HUNTSVILLE, Ala. -- The Alabama Legislature has given final passage to a measure that would shorten the appeals process in state court for inmates sentenced to the death penalty.
The measure’s roots are in the Madison County District Attorney’s office.
District Attorney Rob Broussard has tried a number of death penalty cases, but he’s been dismayed by how some of them have unfolded in the appellate process.
“I’m looking at guys that I prosecuted, that are on death row, that have been there 20 years,” he told WHNT News 19. “And I’m also in contact with victim’s families, who’ve honestly suffered for 20 years, just wondering ‘What’s gonna ever happen?’ And I don’t have the answer to it.”
The new law, approved by the Alabama Senate Thursday and awaiting Gov. Kay Ivey’s signature, would require new defendants in death penalty cases to file their direct appeal and their state court appeal alleging constitutional violations nearly in parallel.
The current system generally has the inmate file their direct appeals and then, if those are denied, they begin the so-called Rule 32 process. Under Alabama law, post-convictions are governed under Rule 32 of the state's rules of criminal procedure.
Those proceedings aim at alleged constitutional violations during the trial, such as juror bias or errors by the court or ineffective assistance of counsel.
The new law would require those filings to begin within 12 months after the sentencing and direct appeal is initiated.
The American Bar Association sent a letter to leaders in the Alabama House and Senate urging them not to pass the so-called Fair Justice Act.
The ABA cited several problems it had with the measure, including noting that in numerous instances it has taken years to uncover evidence related to the original conviction that exonerates the defendant. Under the new Alabama law, that process would be unlikely to occur, the ABA argues.
“The Fair Justice Act is unlikely to achieve its stated goal of streamlining justice; rather, this legislation suffers from serious problems that will diminish the ability of counsel to provide effective representation and the capacity of courts to deliberate in order to make fair and responsible determinations, increasing the risk of executing an innocent person,” ABA President Linda Klein wrote in the letter dated May 12.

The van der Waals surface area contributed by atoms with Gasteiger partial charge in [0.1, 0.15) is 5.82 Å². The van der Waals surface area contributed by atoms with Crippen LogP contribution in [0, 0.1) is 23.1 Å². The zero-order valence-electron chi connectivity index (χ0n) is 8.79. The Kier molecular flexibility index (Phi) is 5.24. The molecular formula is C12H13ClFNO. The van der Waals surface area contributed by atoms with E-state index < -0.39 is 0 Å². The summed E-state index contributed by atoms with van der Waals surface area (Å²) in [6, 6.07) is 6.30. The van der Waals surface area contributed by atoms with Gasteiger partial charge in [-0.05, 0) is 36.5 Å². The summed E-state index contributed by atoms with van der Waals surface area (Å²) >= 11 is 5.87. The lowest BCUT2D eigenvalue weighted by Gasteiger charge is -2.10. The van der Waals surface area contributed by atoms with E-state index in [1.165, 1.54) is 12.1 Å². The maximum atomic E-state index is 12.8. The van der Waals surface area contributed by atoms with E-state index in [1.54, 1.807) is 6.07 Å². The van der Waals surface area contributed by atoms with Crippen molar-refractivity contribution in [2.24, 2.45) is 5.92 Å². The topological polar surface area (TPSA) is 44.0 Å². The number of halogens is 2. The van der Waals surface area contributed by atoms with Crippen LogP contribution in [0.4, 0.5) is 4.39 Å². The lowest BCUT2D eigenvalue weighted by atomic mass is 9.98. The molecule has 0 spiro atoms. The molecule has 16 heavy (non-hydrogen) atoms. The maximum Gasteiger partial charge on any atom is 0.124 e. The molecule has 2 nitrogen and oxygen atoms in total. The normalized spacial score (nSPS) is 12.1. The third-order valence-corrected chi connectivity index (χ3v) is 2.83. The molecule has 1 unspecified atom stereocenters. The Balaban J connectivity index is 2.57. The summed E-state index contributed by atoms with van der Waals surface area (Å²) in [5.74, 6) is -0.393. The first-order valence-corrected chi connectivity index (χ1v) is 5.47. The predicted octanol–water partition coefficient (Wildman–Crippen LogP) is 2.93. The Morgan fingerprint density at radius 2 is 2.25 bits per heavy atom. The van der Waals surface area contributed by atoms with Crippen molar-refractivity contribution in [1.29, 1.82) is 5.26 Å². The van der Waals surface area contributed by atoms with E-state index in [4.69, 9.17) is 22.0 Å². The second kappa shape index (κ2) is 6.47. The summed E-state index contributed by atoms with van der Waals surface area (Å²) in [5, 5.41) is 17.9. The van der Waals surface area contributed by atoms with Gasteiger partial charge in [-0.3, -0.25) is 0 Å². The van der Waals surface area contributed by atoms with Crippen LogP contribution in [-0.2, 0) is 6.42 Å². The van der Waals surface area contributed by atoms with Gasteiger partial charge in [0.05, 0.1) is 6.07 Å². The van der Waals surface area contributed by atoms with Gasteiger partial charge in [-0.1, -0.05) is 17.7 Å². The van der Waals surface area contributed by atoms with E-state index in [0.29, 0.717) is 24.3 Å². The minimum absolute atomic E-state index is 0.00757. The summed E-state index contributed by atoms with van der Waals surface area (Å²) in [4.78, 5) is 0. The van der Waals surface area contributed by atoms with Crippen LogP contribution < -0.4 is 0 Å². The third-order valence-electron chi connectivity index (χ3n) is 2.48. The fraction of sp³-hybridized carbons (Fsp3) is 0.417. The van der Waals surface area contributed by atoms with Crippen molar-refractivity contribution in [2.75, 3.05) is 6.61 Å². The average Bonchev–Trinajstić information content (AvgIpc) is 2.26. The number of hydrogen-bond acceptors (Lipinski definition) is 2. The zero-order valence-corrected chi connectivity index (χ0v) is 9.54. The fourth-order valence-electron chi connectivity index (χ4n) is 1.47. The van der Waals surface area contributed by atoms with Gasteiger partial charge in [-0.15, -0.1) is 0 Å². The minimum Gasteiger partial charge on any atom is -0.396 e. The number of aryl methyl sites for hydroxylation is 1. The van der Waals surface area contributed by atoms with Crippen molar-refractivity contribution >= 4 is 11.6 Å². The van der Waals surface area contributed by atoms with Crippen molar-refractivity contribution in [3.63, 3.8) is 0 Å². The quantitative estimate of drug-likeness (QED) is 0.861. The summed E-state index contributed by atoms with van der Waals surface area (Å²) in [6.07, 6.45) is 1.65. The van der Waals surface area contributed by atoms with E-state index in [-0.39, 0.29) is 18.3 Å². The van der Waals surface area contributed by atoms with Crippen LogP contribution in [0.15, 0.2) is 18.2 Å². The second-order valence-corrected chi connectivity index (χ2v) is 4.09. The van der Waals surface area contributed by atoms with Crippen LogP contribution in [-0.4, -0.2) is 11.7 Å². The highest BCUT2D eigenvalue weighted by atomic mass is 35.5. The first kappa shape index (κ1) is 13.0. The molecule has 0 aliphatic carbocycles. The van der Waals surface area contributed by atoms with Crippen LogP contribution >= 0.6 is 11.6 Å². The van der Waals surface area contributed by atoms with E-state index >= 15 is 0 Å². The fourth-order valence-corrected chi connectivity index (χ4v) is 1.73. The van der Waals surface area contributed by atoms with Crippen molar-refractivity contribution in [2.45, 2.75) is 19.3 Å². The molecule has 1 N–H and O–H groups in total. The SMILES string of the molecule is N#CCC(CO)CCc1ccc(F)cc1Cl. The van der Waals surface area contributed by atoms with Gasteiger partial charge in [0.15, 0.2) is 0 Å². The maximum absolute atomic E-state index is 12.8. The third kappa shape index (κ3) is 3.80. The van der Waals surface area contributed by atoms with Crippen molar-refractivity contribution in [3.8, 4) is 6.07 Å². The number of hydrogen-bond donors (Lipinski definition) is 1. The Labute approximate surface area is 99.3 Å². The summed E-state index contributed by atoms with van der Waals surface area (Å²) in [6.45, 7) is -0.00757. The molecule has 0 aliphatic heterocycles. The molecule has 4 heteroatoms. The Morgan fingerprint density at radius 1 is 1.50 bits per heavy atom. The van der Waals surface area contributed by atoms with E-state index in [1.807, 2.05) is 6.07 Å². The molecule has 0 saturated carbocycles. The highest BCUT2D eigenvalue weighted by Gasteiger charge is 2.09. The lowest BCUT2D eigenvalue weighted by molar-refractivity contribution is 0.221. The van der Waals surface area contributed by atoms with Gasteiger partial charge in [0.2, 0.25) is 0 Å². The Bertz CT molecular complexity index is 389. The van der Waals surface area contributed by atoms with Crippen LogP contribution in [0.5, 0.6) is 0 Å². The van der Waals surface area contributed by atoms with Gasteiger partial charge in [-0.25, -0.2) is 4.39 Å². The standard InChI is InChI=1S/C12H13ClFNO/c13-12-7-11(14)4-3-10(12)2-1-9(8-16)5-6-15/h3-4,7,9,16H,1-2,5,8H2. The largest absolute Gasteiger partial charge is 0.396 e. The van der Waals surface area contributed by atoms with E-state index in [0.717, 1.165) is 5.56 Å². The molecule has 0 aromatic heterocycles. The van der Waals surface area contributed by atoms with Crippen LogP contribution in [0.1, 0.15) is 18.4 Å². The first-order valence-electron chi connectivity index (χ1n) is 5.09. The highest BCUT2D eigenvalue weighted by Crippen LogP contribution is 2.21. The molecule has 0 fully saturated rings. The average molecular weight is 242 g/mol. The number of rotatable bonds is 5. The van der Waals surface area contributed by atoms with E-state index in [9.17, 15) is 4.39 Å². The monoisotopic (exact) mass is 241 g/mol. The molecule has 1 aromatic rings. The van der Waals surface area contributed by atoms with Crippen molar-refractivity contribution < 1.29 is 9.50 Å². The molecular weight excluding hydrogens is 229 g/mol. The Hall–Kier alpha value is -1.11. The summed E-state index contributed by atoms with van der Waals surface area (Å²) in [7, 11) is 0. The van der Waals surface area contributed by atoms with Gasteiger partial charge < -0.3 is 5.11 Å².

But Madison County DA Broussard disagrees. His interest in seeing the death penalty appeals process streamlined is related to the infamous 1996 Cell Phone murders case that he helped prosecute. Four people were killed in that incident.
Two men, Nick Acklin and Joey Wilson, received death sentences in the case. They remain on death row.
“I was in my office and thinking about a death penalty case,” Broussard said. “The cell phone murders, that had happened, the individuals had been sentenced 20 years ago. And I was looking at some ludicrous appeals on their part, and I thought, ‘How does the state of Texas do it?’
“How is it that in the state of Texas you read about somebody who’s been executed, and they committed the crime, maybe eight years before. And I got my staff together and said, ‘How do they do it?’”
A measure was drafted and the DA’s office learned Alabama Rep. Lynn Greer, R-Rogersville, was pushing the same issue. They talked to Greer, Broussard said, and he agreed to push the measure drafted in Madison County.
The bill was first introduced two years ago and ran into opposition from defendant’s rights groups and others. This year it was introduced again, Alabama Sen. Cam Ward championed it in the Senate.
Broussard credits new Alabama Attorney General Steve Marshall’s support of the measure as being crucial to its passage. Marshall sent out a statement Thursday praising the Legislature for its passage.
“It took dedication on the part of many who have been involved to bring this bill forward and successfully guide it through a complicated legislative process,” Marshall said. “We particularly appreciate Senator Ward's dedication to seeing the bill through the final step this morning. We look forward to its enactment so that death row appeals now may proceed in a fair and efficient manner that does not prolong the suffering of victims but that provides justice to all parties.”